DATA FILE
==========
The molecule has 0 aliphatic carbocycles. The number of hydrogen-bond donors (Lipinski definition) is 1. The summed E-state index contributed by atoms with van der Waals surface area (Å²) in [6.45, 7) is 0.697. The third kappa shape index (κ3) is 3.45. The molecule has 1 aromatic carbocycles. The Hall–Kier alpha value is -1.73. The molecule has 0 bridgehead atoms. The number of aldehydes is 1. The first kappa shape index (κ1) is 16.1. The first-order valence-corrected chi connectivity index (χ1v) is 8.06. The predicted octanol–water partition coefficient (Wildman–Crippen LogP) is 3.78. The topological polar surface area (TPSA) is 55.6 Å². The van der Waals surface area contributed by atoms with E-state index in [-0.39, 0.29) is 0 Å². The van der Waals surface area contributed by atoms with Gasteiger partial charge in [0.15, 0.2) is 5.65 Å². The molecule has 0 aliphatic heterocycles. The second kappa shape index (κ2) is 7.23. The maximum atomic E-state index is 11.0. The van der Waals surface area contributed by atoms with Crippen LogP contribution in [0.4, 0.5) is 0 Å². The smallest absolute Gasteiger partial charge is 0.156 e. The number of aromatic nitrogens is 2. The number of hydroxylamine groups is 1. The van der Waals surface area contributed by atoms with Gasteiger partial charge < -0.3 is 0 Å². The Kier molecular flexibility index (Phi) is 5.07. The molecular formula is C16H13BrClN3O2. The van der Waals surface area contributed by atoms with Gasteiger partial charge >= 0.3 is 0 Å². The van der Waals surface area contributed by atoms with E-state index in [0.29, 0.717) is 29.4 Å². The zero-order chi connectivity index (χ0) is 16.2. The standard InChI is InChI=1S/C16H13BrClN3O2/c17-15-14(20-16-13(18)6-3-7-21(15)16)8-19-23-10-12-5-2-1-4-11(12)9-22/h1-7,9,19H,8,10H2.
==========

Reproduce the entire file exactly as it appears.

The molecule has 0 aliphatic carbocycles. The number of hydrogen-bond donors (Lipinski definition) is 1. The summed E-state index contributed by atoms with van der Waals surface area (Å²) in [6.45, 7) is 0.697. The third kappa shape index (κ3) is 3.45. The molecule has 1 aromatic carbocycles. The Hall–Kier alpha value is -1.73. The molecule has 0 bridgehead atoms. The number of aldehydes is 1. The first kappa shape index (κ1) is 16.1. The first-order valence-corrected chi connectivity index (χ1v) is 8.06. The predicted octanol–water partition coefficient (Wildman–Crippen LogP) is 3.78. The topological polar surface area (TPSA) is 55.6 Å². The van der Waals surface area contributed by atoms with E-state index in [-0.39, 0.29) is 0 Å². The van der Waals surface area contributed by atoms with Gasteiger partial charge in [0.15, 0.2) is 5.65 Å². The molecule has 0 aliphatic heterocycles. The second kappa shape index (κ2) is 7.23. The maximum atomic E-state index is 11.0. The van der Waals surface area contributed by atoms with Crippen LogP contribution in [0.4, 0.5) is 0 Å². The smallest absolute Gasteiger partial charge is 0.156 e. The number of aromatic nitrogens is 2. The number of hydroxylamine groups is 1. The van der Waals surface area contributed by atoms with Gasteiger partial charge < -0.3 is 0 Å². The Kier molecular flexibility index (Phi) is 5.07. The molecular formula is C16H13BrClN3O2. The van der Waals surface area contributed by atoms with Gasteiger partial charge >= 0.3 is 0 Å². The van der Waals surface area contributed by atoms with E-state index in [0.29, 0.717) is 29.4 Å². The zero-order chi connectivity index (χ0) is 16.2. The standard InChI is InChI=1S/C16H13BrClN3O2/c17-15-14(20-16-13(18)6-3-7-21(15)16)8-19-23-10-12-5-2-1-4-11(12)9-22/h1-7,9,19H,8,10H2.